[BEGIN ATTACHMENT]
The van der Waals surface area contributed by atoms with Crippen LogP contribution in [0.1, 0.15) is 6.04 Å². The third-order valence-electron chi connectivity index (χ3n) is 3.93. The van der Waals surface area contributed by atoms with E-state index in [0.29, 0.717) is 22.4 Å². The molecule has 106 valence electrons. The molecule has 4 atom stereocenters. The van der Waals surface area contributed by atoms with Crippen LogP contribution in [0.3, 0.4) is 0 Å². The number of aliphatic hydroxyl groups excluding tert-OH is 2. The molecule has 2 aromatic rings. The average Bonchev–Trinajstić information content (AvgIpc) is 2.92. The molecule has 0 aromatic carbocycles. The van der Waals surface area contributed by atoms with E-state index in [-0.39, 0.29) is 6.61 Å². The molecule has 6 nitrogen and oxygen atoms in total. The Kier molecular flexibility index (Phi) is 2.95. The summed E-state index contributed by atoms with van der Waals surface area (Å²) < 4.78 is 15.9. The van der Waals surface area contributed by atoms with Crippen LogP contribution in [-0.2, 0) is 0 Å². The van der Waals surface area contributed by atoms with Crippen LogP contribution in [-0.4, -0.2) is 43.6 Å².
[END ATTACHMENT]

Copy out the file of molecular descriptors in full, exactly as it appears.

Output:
The van der Waals surface area contributed by atoms with Crippen LogP contribution in [0.1, 0.15) is 6.04 Å². The third-order valence-electron chi connectivity index (χ3n) is 3.93. The van der Waals surface area contributed by atoms with E-state index in [0.29, 0.717) is 22.4 Å². The molecule has 106 valence electrons. The molecule has 4 atom stereocenters. The van der Waals surface area contributed by atoms with Crippen LogP contribution in [0.3, 0.4) is 0 Å². The number of aliphatic hydroxyl groups excluding tert-OH is 2. The molecule has 2 aromatic rings. The average Bonchev–Trinajstić information content (AvgIpc) is 2.92. The molecule has 0 aromatic carbocycles. The van der Waals surface area contributed by atoms with E-state index in [-0.39, 0.29) is 6.61 Å². The molecule has 6 nitrogen and oxygen atoms in total. The Kier molecular flexibility index (Phi) is 2.95. The summed E-state index contributed by atoms with van der Waals surface area (Å²) < 4.78 is 15.9. The van der Waals surface area contributed by atoms with Crippen LogP contribution in [-0.2, 0) is 0 Å². The van der Waals surface area contributed by atoms with Crippen LogP contribution in [-0.4, -0.2) is 43.6 Å².